Poole to testify December 17th

Ruffin Poole, former legal counsel for former Governor Mike Easley, refused to testify at the State Board of Elections hearings and temporarily got a court order to prohibit his testimony. That was overturned and Poole is scheduled to appear before the State Board of Elections on December 17th to answer questions about his role in the Easley investigations.

We hear that Poole is the subject of questions about trips taken with large developers and political contributions, especially from southeastern North Carolina. The wagons are circling.

Rand investigation

The News and Observer continues to write about possible improprieties by Senator Tony Rand and others regarding LEA. Investigations are ongoing, we are told but so far there is no “smoking gun” that would lead to an indictment, we hear. Look for more discussion on this topic on this week’s NC SPIN.

Mental Health takes another blow

WRAL is reporting that as many as 25,000 workers could lose their jobs because of cutbacks in funding and new regulations, leaving as many as 50,000 patients without care.

John Tote, Executive Director of the Mental Health Association of North Carolina, says that new requirements say that all providers for mentally ill and substance abusers must employ a medical director, clinical director, and quality management and training director. This will force small providers out, leaving only larger providers to care for more patients.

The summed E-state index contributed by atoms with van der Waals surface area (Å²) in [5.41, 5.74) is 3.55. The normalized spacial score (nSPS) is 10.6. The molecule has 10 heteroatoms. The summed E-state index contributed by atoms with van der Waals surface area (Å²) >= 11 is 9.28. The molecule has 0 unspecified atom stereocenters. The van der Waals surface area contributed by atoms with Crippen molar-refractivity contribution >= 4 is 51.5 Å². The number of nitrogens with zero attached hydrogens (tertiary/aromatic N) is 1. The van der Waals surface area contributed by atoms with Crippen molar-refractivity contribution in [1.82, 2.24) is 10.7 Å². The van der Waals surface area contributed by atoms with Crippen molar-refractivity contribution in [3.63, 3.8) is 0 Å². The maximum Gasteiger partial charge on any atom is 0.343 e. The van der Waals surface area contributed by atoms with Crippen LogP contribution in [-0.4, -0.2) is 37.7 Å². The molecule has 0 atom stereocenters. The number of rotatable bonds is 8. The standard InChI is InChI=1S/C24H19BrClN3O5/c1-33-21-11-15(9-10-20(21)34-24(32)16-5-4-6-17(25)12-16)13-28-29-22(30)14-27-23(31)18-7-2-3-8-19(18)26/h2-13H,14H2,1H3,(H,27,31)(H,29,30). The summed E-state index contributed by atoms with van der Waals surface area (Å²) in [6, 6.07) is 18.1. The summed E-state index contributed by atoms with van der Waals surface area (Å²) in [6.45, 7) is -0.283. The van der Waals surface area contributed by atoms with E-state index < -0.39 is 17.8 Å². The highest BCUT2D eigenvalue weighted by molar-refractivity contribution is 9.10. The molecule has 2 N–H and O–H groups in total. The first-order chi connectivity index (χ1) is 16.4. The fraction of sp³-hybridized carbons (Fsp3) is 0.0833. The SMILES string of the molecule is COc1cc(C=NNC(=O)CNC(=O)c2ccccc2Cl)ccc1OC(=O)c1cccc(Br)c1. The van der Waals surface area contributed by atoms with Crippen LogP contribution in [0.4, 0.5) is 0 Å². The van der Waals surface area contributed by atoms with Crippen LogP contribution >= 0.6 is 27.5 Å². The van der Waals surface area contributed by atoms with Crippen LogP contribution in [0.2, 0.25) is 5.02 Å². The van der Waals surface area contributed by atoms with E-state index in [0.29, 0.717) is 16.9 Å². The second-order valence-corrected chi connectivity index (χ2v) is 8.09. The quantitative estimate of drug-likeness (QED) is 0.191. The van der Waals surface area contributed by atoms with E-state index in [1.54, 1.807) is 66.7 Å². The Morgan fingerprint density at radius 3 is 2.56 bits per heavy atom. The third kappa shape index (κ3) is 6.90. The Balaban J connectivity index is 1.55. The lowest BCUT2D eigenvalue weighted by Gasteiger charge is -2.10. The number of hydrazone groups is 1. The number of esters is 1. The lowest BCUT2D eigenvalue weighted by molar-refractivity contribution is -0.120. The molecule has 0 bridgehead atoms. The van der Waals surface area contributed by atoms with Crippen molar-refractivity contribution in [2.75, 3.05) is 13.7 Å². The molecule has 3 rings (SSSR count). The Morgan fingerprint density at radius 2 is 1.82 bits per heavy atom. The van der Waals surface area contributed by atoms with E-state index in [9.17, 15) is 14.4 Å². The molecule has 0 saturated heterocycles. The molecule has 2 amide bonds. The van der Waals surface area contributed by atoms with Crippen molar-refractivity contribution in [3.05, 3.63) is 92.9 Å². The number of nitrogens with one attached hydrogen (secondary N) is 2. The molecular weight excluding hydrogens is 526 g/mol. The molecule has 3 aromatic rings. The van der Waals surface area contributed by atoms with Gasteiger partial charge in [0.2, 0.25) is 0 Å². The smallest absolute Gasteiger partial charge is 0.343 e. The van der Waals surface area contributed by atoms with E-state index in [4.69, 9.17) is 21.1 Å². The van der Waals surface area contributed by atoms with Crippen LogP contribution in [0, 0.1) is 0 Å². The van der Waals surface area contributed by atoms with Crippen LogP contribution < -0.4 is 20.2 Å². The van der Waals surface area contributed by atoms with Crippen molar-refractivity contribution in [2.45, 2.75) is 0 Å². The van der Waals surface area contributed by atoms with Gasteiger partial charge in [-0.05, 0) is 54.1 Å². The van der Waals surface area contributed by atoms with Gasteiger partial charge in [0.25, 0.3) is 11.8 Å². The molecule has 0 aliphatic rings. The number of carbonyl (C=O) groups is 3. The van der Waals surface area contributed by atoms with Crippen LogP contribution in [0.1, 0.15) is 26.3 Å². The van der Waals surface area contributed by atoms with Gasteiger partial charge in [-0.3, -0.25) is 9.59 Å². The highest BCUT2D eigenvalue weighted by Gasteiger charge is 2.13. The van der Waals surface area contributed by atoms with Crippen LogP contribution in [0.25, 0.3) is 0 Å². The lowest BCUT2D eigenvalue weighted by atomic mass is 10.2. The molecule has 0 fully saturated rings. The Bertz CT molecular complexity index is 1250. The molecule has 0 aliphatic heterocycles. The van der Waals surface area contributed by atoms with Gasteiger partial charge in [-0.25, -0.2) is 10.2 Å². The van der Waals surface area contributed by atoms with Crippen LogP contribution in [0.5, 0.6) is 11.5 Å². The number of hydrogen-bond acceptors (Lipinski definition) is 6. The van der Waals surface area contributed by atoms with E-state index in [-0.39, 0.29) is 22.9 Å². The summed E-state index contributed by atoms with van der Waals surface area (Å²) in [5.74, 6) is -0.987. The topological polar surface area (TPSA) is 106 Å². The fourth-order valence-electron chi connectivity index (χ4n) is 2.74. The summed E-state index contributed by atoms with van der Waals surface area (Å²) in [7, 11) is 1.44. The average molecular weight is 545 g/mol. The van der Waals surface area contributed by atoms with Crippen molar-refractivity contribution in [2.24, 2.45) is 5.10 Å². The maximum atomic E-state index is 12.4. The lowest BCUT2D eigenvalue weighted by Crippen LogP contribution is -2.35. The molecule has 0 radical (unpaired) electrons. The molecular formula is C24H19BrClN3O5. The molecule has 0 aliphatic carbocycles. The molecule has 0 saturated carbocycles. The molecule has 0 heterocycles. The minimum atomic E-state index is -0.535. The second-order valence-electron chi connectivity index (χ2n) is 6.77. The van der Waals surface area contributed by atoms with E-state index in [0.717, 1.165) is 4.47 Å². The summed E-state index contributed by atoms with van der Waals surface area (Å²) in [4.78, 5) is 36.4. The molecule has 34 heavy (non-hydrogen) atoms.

John Davis, who formerly headed NC FREE, issued a report saying that Senator Basnight’s Era of Power has ended and that the business community in North Carolina will suffer as a result. Senator Rand’s resignation, along with the announced retirement of Senator David Hoyle and the elevation of Senator Martin Nesbitt will bring to an end the “safe harbor for North Carolina Business,” according to Davis. Read Liberal Insurgents End Sen. Basnight’s Historic Era of Power; Business Agenda and Long-term Jobs Growth Threatened by Attrition of Allies

More ways to watch

If you ever miss the telecast (or radio broadcast) of NC SPIN, here`s good news. You can view each week`s show via webcast. It`s easy. Just go to  and click on the “view webcast” button under the webcast box on the upper left hand side of the home page.  Shows are updated by noon each Sunday.  Archived copies of the show are available there too so you can go back and catch up on any shows that you have missed.  Tell your friends!

Become a fan of the NC SPIN Facebook page and join the discussion!

Until next week, watch out for the SPIN!

Claire Cox-Woodlief, Editor

Tom Campbell, Publisher